When should I visit Dublin? I had no idea when and I didn’t even know much about St. Patrick’s Day. I think it was destiny: I booked my flight exactly on the weekend when Dublin dresses up in green. The city is bursting of tourists, all excited to take part in this wonderful celebration and embrace the Irish spirit. And the Irish are definitely a bunch of lively, fun, friendly people!
The city itself is doesn’t necessarily stand out, but there is a certain vibe to it: old libraries, rare books, Guinness and live music. Definitely a place for bohemian souls, I would say. Maybe that’s why I feel this city is very homey.
It is quite possible to see all the important landmarks in Dublin in a weekend according to your interests. We chose to try the local cuisine and indulge in the historical details. We definitely missed some important sightseeings as the whiskey distillery and the Guinness factory, but I’ll keep them in store for next time!
Airport to the city centre
The Dublin airport is quite close to the city. You’ll have 2 options:
- Take the air coach. You can check the times or book in advance here. Buying a ticket in the coach is possible too.
- Taxi ride. All taxis are metered, even the Uber ones. A trip to the city centre is around €20-25.
What to eat?
1. Guinness and the stews!
When in Dublin, eating a traditional Irish beef stew is definitely a must! There are lots of places in the Temple Bar quarter and we were quite hungry after the long flight, so we stopped at the Old Mill Restaurant. Although it was a long wait for a table in the evening, it was definitely worth it! We had braised beef and Guinness stew and Cottage Pie (creamy mashed potatoes with minced beef). Delicious!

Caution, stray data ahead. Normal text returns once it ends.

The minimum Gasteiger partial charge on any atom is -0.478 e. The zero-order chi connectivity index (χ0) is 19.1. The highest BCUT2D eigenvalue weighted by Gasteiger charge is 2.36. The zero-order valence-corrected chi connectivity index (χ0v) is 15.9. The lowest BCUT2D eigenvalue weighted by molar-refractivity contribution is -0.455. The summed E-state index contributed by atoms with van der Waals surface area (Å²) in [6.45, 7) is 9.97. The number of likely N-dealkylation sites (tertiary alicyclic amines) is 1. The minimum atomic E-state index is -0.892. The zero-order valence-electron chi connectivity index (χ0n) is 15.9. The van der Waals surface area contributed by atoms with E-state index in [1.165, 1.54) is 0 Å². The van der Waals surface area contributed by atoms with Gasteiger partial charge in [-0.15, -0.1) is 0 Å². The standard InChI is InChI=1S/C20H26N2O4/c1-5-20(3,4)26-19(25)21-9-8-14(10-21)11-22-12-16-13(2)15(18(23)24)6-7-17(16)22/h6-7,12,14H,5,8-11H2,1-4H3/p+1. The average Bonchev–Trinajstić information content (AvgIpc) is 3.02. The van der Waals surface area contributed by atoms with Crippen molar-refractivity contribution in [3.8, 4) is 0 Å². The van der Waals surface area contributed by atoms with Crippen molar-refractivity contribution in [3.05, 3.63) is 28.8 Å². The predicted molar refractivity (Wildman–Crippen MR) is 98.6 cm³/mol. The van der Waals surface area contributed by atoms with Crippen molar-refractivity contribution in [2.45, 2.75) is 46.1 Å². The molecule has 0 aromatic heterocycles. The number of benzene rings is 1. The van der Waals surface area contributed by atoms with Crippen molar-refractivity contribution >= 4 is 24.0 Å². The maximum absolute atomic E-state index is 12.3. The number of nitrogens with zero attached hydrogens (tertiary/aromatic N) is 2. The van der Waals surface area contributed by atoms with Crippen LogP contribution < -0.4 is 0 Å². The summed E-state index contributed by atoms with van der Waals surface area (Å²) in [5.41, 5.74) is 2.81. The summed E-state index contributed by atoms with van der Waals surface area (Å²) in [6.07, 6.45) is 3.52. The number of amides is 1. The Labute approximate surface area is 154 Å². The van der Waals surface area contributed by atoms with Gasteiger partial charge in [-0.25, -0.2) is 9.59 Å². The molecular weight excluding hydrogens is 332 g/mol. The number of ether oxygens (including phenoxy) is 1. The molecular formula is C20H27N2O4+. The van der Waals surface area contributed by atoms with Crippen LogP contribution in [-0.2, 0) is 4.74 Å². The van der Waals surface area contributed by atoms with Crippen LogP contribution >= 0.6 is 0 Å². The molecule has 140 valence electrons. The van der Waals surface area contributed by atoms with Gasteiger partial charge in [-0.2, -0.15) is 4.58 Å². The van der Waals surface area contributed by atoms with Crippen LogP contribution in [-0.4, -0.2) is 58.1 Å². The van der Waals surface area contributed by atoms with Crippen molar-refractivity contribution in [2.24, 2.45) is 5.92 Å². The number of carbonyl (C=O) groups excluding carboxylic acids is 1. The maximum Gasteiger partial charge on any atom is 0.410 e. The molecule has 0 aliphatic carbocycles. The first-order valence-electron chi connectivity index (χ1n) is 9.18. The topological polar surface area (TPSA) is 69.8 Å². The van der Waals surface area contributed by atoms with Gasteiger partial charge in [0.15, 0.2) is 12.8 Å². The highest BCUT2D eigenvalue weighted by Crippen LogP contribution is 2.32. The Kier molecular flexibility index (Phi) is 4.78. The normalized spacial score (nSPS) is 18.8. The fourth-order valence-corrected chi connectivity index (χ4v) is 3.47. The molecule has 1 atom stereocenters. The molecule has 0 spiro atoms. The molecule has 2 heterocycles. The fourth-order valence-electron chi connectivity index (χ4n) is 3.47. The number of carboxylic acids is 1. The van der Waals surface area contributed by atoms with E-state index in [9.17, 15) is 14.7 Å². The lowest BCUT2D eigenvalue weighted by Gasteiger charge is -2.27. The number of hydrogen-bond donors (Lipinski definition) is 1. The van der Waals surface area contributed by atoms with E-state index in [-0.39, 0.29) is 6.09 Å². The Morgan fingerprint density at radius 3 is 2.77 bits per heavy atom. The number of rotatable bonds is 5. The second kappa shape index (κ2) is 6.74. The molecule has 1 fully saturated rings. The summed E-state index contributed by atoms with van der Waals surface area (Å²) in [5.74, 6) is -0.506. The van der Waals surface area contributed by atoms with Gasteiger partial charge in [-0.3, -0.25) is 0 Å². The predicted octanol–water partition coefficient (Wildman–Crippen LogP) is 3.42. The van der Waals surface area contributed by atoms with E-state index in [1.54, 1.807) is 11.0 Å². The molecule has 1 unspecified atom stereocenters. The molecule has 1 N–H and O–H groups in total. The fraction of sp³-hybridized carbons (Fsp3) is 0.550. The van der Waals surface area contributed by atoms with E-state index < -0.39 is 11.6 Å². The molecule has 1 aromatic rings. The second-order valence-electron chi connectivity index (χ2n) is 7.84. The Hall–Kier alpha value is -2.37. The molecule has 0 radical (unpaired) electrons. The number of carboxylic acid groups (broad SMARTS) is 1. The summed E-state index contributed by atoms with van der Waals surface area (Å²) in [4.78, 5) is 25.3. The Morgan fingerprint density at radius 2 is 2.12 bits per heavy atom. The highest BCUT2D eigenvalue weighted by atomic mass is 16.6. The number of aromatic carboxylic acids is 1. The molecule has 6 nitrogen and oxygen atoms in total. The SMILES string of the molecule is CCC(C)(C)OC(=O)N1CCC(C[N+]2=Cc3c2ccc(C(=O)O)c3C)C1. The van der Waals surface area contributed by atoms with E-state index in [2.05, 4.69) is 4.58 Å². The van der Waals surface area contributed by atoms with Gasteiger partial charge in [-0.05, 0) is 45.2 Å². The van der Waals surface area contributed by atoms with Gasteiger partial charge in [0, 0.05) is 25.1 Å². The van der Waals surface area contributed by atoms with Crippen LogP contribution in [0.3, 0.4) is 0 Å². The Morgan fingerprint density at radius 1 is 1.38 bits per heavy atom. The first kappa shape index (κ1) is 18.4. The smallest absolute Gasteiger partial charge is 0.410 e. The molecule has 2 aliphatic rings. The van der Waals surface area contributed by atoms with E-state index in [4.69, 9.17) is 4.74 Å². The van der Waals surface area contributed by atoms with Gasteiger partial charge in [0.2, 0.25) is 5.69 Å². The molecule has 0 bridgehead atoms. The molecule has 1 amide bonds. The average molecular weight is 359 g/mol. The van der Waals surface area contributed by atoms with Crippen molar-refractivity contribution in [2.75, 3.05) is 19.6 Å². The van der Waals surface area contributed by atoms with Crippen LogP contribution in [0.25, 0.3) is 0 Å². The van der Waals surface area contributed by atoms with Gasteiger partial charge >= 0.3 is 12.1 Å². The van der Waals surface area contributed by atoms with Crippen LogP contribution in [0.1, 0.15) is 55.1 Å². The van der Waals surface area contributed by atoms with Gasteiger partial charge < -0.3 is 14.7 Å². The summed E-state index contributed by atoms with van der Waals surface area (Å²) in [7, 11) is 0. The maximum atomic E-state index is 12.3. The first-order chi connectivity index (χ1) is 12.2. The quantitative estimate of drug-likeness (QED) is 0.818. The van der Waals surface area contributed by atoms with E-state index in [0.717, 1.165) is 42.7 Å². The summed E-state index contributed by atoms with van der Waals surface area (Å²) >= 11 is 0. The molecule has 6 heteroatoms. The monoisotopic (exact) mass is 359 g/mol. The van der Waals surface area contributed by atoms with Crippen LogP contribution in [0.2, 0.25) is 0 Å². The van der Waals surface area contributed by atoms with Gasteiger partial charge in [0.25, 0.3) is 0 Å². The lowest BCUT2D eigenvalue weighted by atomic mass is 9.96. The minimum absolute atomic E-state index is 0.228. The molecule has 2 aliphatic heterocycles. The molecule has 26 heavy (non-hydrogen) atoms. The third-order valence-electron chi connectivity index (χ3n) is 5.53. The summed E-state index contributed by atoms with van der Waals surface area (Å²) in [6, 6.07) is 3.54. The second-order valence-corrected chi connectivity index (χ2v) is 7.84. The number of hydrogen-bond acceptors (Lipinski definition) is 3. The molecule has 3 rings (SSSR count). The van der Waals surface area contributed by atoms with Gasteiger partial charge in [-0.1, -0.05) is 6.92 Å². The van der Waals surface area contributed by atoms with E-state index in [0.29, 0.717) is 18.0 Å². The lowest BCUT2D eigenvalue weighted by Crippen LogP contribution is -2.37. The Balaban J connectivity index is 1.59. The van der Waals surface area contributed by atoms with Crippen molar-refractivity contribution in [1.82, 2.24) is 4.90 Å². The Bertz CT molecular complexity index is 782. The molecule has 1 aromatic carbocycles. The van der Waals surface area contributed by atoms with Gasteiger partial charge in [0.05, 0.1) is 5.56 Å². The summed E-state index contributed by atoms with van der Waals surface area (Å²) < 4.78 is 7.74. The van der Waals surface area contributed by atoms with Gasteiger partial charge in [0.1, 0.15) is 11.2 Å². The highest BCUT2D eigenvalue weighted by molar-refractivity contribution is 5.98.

2. Brunch at the BakeHouse
Breakfast to keep us full while exploring the city… hm, where should we go?
The Bakehouse is a small brunch place near the river Liffey. It is colourful and always busy. The tables clear fast, so if you’re unlucky to find this place packed, you have a chance to grab a table in about 10-15 minutes.
What’s on the menu? Sausage sandwiches, mushroom sandwiches, potato pots with eggs and ham, omelettes and for dessert tasty buttermilk pancakes. The pancakes are moist, fluffy and flavoursome even without any maple syrup or blueberry jamp. They are served all day, they say!
What to do?
1. Stephen’s Green and the Easter Rising
Stephen’s Green is more than just a public park, it was one of the grounds of battle in the Easter Rising in 1916. Although the land of the green space existed since the 17th century, it was not until 1877, when it was transformed and took approximately its current form. Although the weather didn’t help that much and it was quite cold and windy, the park is definitely pretty and worth seeing!
One funny fact: during the Rising, the fire was halted for a short time so that the ducks in the park could be fed.
2. St. Patrick’s Cathedral
This is one of the most beautiful cathedrals I have ever seen and the pictures definitely don’t do it justice (more or less because of my underperforming camera). The building is pretty big so it took us about 40 minutes to see everything. I’ll have to admit we were in a pretty big rush to check out as much as possible in our short stay in the city.
The church was built in its current form during 1220-1259, on the site of an ancient well, which was supposedly used by Saint Patrick. Truth or rumours? Who knows? One thing is for sure: once inside you won’t be able to take your eyes off the stained glass windows. The windows have had an educational purpose: there was a time when people didn’t know how to read or write, so the images illustrated the stories in the bible. To follow the story of a stained-glass window, you read from bottom to top. The story always begins with the image in the bottom of the left-hand window pane, then moves to the right and the centre panel is read last.
Opening hours: 9.30 – 17.00
Admission ticket: €8
3. Marsh Library
Marsh Library is right next to Saint Patrick’s Cathedral so it’s really hard to miss it. Since we went on the celebrations weekend, the entrance to this library was free. The Library was founded in the 18th century by Archbishop Narcissus Marsh and many of the collections are still in their original place, allocated by the Archbishop.